Proposed steps on east slope of Federal Hill face pushback from neighbors, American Visionary Art Museum

A proposal to add steps to the east slope of Baltimore’s Federal Hill ran into opposition from neighbors and the founder of the American Visionary Art Museum, who argued the stairs would draw loiterers and disrupt the grassy hillside, which is used for sledding and seating for the museum’s summer movie nights.

The city Department of Recreation and Parks proposed two sets of 42 concrete steps beginning at a plaza by the basketball court on Covington Street, connecting to a new concrete path on the lower hill, and leading to a new plaza on an existing pathway. The 20-foot-wide steps would be bordered by granite walls designed to match the hill’s current retaining walls, according to renderings by engineering firm RK&K.

The idea, which the Department of Recreation and Parks said came from the mayor’s office, “seeks to accommodate the continued recreational uses of the slope,” said Walter Gallas, a city historic preservation planner.

Rebecca Alban Hoffberger, the museum’s founder and curator, said she wanted to be a team player and appreciated the thought of aligning the top set of steps with the museum’s “Stargate” outdoor art installation.

“But at the same time, I would have never placed [the art] there had I known that concrete stairs were going to go behind it,” she said Tuesday, urging the Commission for Historical and Architectural Preservation to reject the proposal.

The commission tabled the proposal and asked the parks department and RK&K to negotiate further.

Lester Davis, a spokesman for Mayor Bernard C. “Jack” Young, said he was looking into exactly where the idea originated.

Hoffberger said she is concerned about after-hours loitering and crime on the steps, given a lack of enforcement of the park’s daytime hours. Her staff members pick up syringes on the museum’s property next to the hill nearly every morning, she said.

The steps might look pretty in the renderings, she said, “but we're telling you that there is another reality.”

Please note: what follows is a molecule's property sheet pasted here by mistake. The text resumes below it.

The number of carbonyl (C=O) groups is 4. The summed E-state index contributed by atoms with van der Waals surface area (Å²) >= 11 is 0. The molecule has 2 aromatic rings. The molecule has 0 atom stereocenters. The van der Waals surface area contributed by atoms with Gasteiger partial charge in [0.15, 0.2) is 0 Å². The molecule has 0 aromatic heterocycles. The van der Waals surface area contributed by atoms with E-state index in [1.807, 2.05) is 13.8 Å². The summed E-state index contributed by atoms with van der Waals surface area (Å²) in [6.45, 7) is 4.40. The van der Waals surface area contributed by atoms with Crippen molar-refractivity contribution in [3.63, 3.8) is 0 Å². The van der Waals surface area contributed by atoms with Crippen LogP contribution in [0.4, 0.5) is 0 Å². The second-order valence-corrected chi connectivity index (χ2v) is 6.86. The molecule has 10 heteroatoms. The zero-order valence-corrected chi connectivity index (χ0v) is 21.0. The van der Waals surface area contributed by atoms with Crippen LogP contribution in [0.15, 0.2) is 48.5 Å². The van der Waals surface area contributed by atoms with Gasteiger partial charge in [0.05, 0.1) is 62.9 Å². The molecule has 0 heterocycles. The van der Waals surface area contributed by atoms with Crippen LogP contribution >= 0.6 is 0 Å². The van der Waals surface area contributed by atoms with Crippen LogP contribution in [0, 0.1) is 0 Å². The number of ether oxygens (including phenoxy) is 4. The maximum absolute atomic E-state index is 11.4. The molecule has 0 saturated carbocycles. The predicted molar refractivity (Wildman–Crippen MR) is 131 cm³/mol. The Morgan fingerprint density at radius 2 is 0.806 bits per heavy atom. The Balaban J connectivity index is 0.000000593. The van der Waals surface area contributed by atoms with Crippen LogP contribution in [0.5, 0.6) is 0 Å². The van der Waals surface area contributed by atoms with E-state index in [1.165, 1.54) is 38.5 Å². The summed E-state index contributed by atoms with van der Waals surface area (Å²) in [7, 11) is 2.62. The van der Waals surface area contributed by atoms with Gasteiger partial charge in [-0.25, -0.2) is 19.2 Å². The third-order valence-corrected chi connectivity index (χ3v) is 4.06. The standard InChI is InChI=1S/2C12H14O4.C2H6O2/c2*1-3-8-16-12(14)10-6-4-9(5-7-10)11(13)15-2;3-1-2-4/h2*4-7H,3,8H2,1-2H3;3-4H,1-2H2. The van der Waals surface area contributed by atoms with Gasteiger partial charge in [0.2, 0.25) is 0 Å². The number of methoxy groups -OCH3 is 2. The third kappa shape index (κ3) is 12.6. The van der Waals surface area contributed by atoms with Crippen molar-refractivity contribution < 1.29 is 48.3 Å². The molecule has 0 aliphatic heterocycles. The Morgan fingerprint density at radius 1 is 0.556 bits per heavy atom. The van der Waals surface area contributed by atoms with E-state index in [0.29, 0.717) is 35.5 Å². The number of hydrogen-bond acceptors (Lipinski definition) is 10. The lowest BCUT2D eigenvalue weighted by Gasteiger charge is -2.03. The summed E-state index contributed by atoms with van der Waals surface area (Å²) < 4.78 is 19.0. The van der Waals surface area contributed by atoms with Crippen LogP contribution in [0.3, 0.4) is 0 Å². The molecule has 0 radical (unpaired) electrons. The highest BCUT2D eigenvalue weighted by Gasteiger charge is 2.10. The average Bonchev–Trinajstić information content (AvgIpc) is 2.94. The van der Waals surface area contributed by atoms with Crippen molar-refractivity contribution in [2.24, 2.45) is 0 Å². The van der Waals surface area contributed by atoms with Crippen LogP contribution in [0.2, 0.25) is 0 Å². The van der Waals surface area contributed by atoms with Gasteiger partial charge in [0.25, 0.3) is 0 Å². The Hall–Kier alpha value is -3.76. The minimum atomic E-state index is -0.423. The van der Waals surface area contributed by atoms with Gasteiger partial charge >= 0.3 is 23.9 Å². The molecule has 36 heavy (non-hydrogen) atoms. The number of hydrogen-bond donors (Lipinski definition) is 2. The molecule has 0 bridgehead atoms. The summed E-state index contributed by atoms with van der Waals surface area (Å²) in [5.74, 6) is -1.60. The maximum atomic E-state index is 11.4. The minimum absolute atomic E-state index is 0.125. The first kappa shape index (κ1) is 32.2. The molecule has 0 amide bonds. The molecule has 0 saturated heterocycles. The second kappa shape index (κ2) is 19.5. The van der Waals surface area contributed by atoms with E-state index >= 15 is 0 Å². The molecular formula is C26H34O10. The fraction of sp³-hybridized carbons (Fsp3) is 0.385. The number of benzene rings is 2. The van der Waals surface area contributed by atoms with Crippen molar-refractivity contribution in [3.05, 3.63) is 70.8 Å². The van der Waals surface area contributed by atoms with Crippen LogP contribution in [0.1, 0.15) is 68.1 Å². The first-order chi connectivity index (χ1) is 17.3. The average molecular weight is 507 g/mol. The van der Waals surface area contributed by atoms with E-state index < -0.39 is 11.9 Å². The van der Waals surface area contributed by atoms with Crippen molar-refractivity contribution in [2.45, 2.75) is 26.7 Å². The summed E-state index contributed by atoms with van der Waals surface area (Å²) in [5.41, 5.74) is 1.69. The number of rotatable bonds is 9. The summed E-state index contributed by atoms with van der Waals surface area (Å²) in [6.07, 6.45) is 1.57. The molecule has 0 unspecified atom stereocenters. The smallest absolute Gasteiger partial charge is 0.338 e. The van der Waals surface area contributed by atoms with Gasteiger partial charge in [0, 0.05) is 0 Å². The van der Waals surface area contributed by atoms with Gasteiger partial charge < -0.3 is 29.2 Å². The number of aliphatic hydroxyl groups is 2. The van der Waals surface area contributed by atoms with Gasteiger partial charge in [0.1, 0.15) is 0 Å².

“We know that the $80,000 allotted to take care of Federal Hill is not going to be increased,” she said. “When you put in the stairs, there's no talk of that happening.”

Robert R. Gisriel, an architect and member of the Federal Hill Neighborhood Association, said few people enter the park from the proposed location and suggested an alternative set of east slope stairs on a more gradual slope from the end of Warren Avenue farther south.

He said his idea would maintain sight lines from the hill and connect the park to the entrance of the Harbor promenade between the Ritz Carlton and the Pier Homes.

“We think this is a unique opportunity to tie the hill to the promenade on the east side,” he said. “You could be walking down the promenade and looking up and seeing steps to the hill or [on] the hill looking down.”

The city is currently doing emergency maintenance and adding drainage pipes on the southeastern side of the hill.

Hoffberger reminded the commission of a similar project in 2000 to repair a collapse where she said a tunnel still exists near the basketball court. She expressed concern about the strain the steps might put on the hill.

“If I get overruled, and you build this thing, I'm telling you, do ground-penetrating radar, because I think you're going to have to do a hell of a lot more of steel structure to support the weight,” she said. “All we need is another thing we sink money in, that five years later is going to be repaired.”

Baltimore Sun reporter Yvonne Wenger contributed to this article.

cmcampbell@baltsun.com

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